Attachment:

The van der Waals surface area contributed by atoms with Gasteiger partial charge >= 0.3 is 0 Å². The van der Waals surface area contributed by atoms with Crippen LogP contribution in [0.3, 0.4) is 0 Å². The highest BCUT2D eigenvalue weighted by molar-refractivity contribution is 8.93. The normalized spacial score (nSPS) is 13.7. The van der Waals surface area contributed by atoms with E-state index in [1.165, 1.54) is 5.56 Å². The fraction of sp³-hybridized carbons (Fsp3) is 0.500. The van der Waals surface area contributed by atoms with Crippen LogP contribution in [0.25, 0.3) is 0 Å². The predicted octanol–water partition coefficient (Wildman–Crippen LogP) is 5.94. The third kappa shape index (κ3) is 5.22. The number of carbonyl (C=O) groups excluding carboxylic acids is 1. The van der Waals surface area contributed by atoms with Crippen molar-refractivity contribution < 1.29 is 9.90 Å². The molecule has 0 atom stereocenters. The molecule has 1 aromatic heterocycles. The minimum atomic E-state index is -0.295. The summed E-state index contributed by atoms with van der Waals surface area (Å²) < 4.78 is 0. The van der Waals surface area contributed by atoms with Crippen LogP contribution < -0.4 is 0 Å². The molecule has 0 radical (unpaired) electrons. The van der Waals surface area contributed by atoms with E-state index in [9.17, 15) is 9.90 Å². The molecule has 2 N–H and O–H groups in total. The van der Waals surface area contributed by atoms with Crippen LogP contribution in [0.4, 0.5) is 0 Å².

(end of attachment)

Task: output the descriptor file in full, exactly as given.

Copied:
The van der Waals surface area contributed by atoms with Gasteiger partial charge >= 0.3 is 0 Å². The van der Waals surface area contributed by atoms with Crippen LogP contribution in [0.3, 0.4) is 0 Å². The highest BCUT2D eigenvalue weighted by molar-refractivity contribution is 8.93. The normalized spacial score (nSPS) is 13.7. The van der Waals surface area contributed by atoms with E-state index in [1.165, 1.54) is 5.56 Å². The fraction of sp³-hybridized carbons (Fsp3) is 0.500. The van der Waals surface area contributed by atoms with Crippen LogP contribution in [0.25, 0.3) is 0 Å². The predicted octanol–water partition coefficient (Wildman–Crippen LogP) is 5.94. The third kappa shape index (κ3) is 5.22. The number of carbonyl (C=O) groups excluding carboxylic acids is 1. The van der Waals surface area contributed by atoms with Crippen molar-refractivity contribution < 1.29 is 9.90 Å². The molecule has 0 atom stereocenters. The molecule has 1 aromatic heterocycles. The minimum atomic E-state index is -0.295. The summed E-state index contributed by atoms with van der Waals surface area (Å²) < 4.78 is 0. The van der Waals surface area contributed by atoms with Crippen LogP contribution < -0.4 is 0 Å². The molecule has 0 radical (unpaired) electrons. The van der Waals surface area contributed by atoms with E-state index in [9.17, 15) is 9.90 Å². The molecule has 2 N–H and O–H groups in total. The van der Waals surface area contributed by atoms with Crippen LogP contribution in [0.4, 0.5) is 0 Å².